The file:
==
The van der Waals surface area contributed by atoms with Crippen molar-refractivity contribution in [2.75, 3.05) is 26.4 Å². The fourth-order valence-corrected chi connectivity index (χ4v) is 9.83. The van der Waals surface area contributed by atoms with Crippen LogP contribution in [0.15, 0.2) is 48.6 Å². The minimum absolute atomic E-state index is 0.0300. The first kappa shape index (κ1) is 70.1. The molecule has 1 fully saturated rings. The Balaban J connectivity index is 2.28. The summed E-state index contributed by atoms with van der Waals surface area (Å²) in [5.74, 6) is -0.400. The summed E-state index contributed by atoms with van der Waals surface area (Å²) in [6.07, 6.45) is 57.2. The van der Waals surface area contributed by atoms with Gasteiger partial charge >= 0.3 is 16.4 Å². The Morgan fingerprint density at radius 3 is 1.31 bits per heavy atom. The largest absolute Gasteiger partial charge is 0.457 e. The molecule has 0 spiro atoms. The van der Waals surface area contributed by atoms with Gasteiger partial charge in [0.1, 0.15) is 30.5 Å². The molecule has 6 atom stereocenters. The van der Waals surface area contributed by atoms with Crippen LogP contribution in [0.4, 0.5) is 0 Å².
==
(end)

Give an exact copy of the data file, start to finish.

The van der Waals surface area contributed by atoms with Crippen molar-refractivity contribution in [2.75, 3.05) is 26.4 Å². The fourth-order valence-corrected chi connectivity index (χ4v) is 9.83. The van der Waals surface area contributed by atoms with Crippen LogP contribution in [0.15, 0.2) is 48.6 Å². The minimum absolute atomic E-state index is 0.0300. The first kappa shape index (κ1) is 70.1. The molecule has 1 fully saturated rings. The Balaban J connectivity index is 2.28. The summed E-state index contributed by atoms with van der Waals surface area (Å²) in [5.74, 6) is -0.400. The summed E-state index contributed by atoms with van der Waals surface area (Å²) in [6.07, 6.45) is 57.2. The van der Waals surface area contributed by atoms with Gasteiger partial charge >= 0.3 is 16.4 Å². The Morgan fingerprint density at radius 3 is 1.31 bits per heavy atom. The largest absolute Gasteiger partial charge is 0.457 e. The molecule has 0 spiro atoms. The van der Waals surface area contributed by atoms with Gasteiger partial charge in [0.1, 0.15) is 30.5 Å². The molecule has 6 atom stereocenters. The van der Waals surface area contributed by atoms with Crippen LogP contribution in [0.4, 0.5) is 0 Å².